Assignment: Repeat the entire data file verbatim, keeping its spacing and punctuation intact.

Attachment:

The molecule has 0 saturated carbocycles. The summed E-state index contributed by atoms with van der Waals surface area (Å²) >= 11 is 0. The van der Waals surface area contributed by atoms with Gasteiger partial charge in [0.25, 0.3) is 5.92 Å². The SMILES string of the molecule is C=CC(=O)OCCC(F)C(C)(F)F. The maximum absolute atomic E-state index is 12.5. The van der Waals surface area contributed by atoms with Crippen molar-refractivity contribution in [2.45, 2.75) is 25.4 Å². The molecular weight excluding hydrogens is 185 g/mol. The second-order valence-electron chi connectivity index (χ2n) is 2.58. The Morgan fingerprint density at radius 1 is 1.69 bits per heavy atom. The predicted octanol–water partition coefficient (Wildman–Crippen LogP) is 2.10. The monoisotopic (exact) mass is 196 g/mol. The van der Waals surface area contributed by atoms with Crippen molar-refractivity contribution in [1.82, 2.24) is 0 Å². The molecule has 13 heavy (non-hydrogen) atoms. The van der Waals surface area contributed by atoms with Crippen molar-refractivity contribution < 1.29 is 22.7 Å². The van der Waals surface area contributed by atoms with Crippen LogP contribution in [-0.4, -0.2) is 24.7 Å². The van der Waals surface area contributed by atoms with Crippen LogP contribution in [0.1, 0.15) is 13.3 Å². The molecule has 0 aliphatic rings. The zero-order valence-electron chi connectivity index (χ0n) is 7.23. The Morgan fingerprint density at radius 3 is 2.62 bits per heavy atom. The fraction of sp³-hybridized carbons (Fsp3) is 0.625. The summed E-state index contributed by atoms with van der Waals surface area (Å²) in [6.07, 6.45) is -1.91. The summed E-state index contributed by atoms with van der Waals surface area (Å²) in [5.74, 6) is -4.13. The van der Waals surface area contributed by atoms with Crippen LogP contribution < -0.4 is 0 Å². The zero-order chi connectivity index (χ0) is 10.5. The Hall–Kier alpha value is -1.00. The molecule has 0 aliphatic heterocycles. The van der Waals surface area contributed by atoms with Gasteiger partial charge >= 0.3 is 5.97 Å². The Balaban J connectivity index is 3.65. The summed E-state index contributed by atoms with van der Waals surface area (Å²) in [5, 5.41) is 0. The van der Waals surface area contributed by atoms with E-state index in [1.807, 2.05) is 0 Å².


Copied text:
The molecule has 0 saturated carbocycles. The summed E-state index contributed by atoms with van der Waals surface area (Å²) >= 11 is 0. The van der Waals surface area contributed by atoms with Gasteiger partial charge in [0.25, 0.3) is 5.92 Å². The SMILES string of the molecule is C=CC(=O)OCCC(F)C(C)(F)F. The maximum absolute atomic E-state index is 12.5. The van der Waals surface area contributed by atoms with Crippen molar-refractivity contribution in [2.45, 2.75) is 25.4 Å². The molecular weight excluding hydrogens is 185 g/mol. The second-order valence-electron chi connectivity index (χ2n) is 2.58. The Morgan fingerprint density at radius 1 is 1.69 bits per heavy atom. The predicted octanol–water partition coefficient (Wildman–Crippen LogP) is 2.10. The monoisotopic (exact) mass is 196 g/mol. The van der Waals surface area contributed by atoms with Crippen molar-refractivity contribution in [1.82, 2.24) is 0 Å². The molecule has 13 heavy (non-hydrogen) atoms. The van der Waals surface area contributed by atoms with Crippen molar-refractivity contribution < 1.29 is 22.7 Å². The van der Waals surface area contributed by atoms with Crippen LogP contribution in [-0.4, -0.2) is 24.7 Å². The van der Waals surface area contributed by atoms with Crippen LogP contribution in [0.1, 0.15) is 13.3 Å². The molecule has 0 aliphatic rings. The zero-order valence-electron chi connectivity index (χ0n) is 7.23. The Morgan fingerprint density at radius 3 is 2.62 bits per heavy atom. The fraction of sp³-hybridized carbons (Fsp3) is 0.625. The summed E-state index contributed by atoms with van der Waals surface area (Å²) in [6.07, 6.45) is -1.91. The summed E-state index contributed by atoms with van der Waals surface area (Å²) in [5.74, 6) is -4.13. The van der Waals surface area contributed by atoms with Crippen LogP contribution < -0.4 is 0 Å². The zero-order chi connectivity index (χ0) is 10.5. The Hall–Kier alpha value is -1.00. The molecule has 0 aliphatic heterocycles. The van der Waals surface area contributed by atoms with Gasteiger partial charge >= 0.3 is 5.97 Å². The Balaban J connectivity index is 3.65. The summed E-state index contributed by atoms with van der Waals surface area (Å²) in [5, 5.41) is 0. The van der Waals surface area contributed by atoms with E-state index in [1.807, 2.05) is 0 Å².